The army, MoD and SAS have all been bruised during the tense and sometimes bitter trial of the former sniper
On a Friday afternoon in September 2011 police officers broke into a suburban house on a quiet road in the west of England.
They were working on a tipoff that weapons and ammunition had been stashed at the address but were still shocked at what they found.
In a wardrobe of the back bedroom they discovered a 9mm Glock pistol and in a plastic container under the bed there were more than 300 rounds of ammunition.
The officers discovered a similar Glock and more ammunition in the front bedroom. Down in the garage there was a “bombmaker’s kit”, including a timer. A live grenade was nestling in a pot on a shelf. In a lean-to officers found a gun barrel and silencer, while there was even a live round in a pen holder in the kitchen and flares in the conservatory.
The house (its exact location cannot be given for security reasons) must have seemed like a terrorists’ lair. In fact it was the home to two men regarded as among the UK army’s best and bravest: SAS operatives Sergeant Danny Nightingale and his close friend and comrade, who can be identified only as “N”.
The pair, who were serving in Afghanistan at the time, were hauled in front of a senior officer and ordered to pack their bags and go home to explain to West Mercia detectives what they were up to.
On the flight back they knew they were in deep trouble – they faced five years in jail for illegal possession of weapons and a dishonourable discharge from the army.
Within days they were giving similar stories back in Hereford, where the SAS has its regimental headquarters. They both told police detectives they had imported the Glocks from Iraq as war trophies. Explaining the ammunition, they said they were range instructors and had carelessly stockpiled leftover munitions rather than taking them back to camp.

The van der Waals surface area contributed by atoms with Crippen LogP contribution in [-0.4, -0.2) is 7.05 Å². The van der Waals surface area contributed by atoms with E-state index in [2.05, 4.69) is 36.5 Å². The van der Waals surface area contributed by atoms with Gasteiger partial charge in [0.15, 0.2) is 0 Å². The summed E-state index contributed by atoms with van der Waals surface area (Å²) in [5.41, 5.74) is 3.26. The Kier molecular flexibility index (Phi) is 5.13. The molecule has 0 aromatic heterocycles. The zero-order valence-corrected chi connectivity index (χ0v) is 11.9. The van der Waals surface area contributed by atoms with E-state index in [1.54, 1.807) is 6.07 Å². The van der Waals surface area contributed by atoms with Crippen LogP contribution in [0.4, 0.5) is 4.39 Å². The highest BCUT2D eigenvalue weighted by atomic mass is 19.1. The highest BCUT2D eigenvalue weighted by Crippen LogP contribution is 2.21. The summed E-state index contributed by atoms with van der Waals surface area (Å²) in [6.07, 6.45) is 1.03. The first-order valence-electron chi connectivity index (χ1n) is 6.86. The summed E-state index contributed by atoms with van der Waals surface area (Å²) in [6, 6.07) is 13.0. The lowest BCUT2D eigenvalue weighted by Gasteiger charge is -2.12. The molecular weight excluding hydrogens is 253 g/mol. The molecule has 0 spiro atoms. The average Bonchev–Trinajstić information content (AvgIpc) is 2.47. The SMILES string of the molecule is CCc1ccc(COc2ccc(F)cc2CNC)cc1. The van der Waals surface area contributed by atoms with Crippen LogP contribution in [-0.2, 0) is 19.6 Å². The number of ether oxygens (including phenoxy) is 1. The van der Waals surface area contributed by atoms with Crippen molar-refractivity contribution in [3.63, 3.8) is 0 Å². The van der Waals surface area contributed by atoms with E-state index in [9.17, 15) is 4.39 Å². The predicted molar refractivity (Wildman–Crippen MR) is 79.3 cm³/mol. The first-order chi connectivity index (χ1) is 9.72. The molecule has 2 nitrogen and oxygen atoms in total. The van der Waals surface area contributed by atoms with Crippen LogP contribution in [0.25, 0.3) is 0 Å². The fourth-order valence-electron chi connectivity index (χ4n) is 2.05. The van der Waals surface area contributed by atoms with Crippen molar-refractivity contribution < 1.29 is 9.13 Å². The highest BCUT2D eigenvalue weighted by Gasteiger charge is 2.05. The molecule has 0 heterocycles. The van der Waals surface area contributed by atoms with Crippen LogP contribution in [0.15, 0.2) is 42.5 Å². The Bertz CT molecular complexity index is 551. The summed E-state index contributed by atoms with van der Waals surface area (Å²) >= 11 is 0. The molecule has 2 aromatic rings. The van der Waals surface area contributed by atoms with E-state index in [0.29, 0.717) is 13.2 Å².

Nightingale’s confession seemed unequivocal. He said he had been gifted the pistol in 2007 by Iraqis he had helped train. “I apologise profusely,” he said. On the ammunition he said: “I haven’t got any excuse.”
West Mercia police was satisfied the pair had not hoarded the items with criminal intentions and handed the case over to the military authorities.
At his court martial last year N accepted responsibility for most of the items found at the house, except for the pistol and ammunition in the back bedroom, where Nightingale slept. He was sentenced to two years’ military detention.
It emerged that he had suffered severe brain damage after falling into a coma while taking part in a fundraising endurance run in the Amazon in 2009. Psychiatrists had told him he “confabulated” – unconsciously imagined stories to fill in gaps in his memory.
But he admitted the offences after the court suggested to …read more